The large scale eradication of slavery after the fall of Rome is due to the influence of Christianity seeing all men as equals before God and slowly working that theology out into society. Once all men were free from oppression, innovation took off, as did the birth rate.
Rome practiced a high level of sexual deviancy resulting in rampant disease, poor marriages and masses of unwanted pregnancies and children. Christians rescued these children and condemned behaviours that caused children to suffer or be aborted. In the same process they elevated the role and status of women and marriage.
Roman world put a low value on human life, whereas Christians saw them as children of God. Hence Christians started the first hospices (3rd Century), formed associations to look after the poor (2nd Century) helped the needy and orphans (4th Century), introduced mental asylums (3rd Century) and began the first schools that included girls (2nd Century). Human rights was a Christian invention.
In Rome, and indeed every major ancient civilization, work and business was beneath the elite and distained by them. Wealth was extracted from slaves and the poor and spent on displaying status. Idleness was the highest value. However, Christianity used the work ethic of its founder to give ordinary people dignity in their vocations and business. This philosophical distinction would later lead to the development of capitalism in the monastic estates before the end of the first millennium.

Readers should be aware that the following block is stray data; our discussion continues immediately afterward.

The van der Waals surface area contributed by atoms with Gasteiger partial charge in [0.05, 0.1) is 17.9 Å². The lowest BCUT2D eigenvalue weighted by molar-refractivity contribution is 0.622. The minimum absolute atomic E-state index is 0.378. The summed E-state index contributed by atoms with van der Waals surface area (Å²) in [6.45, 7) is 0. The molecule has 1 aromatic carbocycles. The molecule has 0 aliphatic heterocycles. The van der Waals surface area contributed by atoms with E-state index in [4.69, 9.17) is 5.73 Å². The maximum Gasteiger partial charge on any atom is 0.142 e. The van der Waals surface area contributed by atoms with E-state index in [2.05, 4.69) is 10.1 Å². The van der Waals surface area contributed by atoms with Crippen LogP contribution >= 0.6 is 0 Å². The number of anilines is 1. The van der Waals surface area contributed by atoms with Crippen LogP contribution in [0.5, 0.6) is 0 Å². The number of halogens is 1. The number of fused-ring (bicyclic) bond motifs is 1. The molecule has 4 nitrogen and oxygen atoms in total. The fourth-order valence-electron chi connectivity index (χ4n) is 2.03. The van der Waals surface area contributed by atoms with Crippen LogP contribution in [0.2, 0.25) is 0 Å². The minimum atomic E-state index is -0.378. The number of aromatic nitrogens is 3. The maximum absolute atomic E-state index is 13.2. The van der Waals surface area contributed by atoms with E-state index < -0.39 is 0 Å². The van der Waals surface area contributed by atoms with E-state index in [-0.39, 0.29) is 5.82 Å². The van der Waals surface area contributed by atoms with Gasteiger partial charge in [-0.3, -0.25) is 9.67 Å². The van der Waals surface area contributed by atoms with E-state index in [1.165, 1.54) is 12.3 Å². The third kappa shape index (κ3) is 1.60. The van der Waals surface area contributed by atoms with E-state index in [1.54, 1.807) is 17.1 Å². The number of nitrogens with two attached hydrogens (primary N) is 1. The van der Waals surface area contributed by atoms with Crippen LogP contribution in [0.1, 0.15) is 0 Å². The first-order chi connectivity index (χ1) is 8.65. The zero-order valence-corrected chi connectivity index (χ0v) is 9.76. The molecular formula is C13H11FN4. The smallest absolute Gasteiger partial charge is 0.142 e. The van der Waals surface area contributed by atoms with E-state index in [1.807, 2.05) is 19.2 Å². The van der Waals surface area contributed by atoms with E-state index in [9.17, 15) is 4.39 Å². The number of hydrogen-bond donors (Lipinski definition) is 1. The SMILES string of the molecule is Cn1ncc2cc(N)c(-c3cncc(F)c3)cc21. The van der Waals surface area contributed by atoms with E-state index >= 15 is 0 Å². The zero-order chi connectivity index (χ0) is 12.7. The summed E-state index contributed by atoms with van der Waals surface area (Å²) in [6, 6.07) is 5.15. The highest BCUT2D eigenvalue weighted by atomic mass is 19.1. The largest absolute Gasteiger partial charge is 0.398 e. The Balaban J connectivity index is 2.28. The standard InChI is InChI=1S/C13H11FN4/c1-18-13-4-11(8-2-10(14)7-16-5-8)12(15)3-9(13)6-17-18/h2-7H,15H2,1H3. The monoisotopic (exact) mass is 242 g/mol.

Most ancient societies and their respective religions were irrational. There gods were remote, impersonal or lacking consciousness, and their religious practices were often questionable. Christianity alone saw God as a loving, rational, law-giving (and keeping) creator. This point alone enabled Christianity alone to develop theology, the rational study of God and his interaction with his creation. Theology found its first great champion in the writings of Augustine of Hippo.
Slowly, inexorably, with the growth of Christianity, came new ideas about the nature of reality, humanity, the spiritual world, social roles and responsibilities that would change the world forever. A passion for humanity, with all its faults, was replacing the selfishness of Rome.